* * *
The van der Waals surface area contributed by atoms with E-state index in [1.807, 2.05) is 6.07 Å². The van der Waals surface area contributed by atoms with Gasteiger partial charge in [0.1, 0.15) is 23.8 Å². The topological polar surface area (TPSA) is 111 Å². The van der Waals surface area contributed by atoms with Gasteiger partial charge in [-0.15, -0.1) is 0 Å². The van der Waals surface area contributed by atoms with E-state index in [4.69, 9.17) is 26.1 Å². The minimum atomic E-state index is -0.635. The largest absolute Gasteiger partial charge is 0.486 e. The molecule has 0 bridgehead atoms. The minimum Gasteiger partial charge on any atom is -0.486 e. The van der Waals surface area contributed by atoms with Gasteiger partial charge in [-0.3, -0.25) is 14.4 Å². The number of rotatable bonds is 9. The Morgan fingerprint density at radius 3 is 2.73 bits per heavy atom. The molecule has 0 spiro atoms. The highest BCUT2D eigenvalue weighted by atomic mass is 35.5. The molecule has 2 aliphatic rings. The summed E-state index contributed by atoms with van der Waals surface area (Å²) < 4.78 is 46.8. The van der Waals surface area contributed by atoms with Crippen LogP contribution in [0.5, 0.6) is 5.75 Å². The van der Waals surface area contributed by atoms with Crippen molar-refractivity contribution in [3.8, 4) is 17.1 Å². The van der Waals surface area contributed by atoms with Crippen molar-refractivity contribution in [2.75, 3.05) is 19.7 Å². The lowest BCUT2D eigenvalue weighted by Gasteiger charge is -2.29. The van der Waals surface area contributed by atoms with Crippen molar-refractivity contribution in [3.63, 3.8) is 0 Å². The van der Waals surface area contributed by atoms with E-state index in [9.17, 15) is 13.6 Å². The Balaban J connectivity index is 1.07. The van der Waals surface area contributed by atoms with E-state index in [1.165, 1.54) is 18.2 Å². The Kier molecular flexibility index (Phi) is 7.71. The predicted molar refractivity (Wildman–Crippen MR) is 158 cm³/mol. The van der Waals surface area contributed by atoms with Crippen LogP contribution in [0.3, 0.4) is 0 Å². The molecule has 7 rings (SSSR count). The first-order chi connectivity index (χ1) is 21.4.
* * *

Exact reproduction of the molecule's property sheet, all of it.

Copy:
The van der Waals surface area contributed by atoms with E-state index in [1.807, 2.05) is 6.07 Å². The van der Waals surface area contributed by atoms with Gasteiger partial charge in [0.1, 0.15) is 23.8 Å². The topological polar surface area (TPSA) is 111 Å². The van der Waals surface area contributed by atoms with Gasteiger partial charge in [-0.15, -0.1) is 0 Å². The van der Waals surface area contributed by atoms with E-state index in [4.69, 9.17) is 26.1 Å². The minimum atomic E-state index is -0.635. The largest absolute Gasteiger partial charge is 0.486 e. The molecule has 0 bridgehead atoms. The minimum Gasteiger partial charge on any atom is -0.486 e. The van der Waals surface area contributed by atoms with Gasteiger partial charge in [-0.3, -0.25) is 14.4 Å². The number of rotatable bonds is 9. The Morgan fingerprint density at radius 3 is 2.73 bits per heavy atom. The molecule has 0 spiro atoms. The highest BCUT2D eigenvalue weighted by atomic mass is 35.5. The molecule has 2 aliphatic rings. The summed E-state index contributed by atoms with van der Waals surface area (Å²) < 4.78 is 46.8. The van der Waals surface area contributed by atoms with Crippen LogP contribution in [0.5, 0.6) is 5.75 Å². The van der Waals surface area contributed by atoms with Crippen molar-refractivity contribution in [3.8, 4) is 17.1 Å². The van der Waals surface area contributed by atoms with Crippen molar-refractivity contribution in [2.75, 3.05) is 19.7 Å². The lowest BCUT2D eigenvalue weighted by Gasteiger charge is -2.29. The van der Waals surface area contributed by atoms with Crippen molar-refractivity contribution in [3.63, 3.8) is 0 Å². The van der Waals surface area contributed by atoms with E-state index in [9.17, 15) is 13.6 Å². The Balaban J connectivity index is 1.07. The van der Waals surface area contributed by atoms with E-state index in [1.165, 1.54) is 18.2 Å². The Kier molecular flexibility index (Phi) is 7.71. The predicted molar refractivity (Wildman–Crippen MR) is 158 cm³/mol. The van der Waals surface area contributed by atoms with Crippen LogP contribution in [0.3, 0.4) is 0 Å². The molecule has 7 rings (SSSR count). The first-order chi connectivity index (χ1) is 21.4.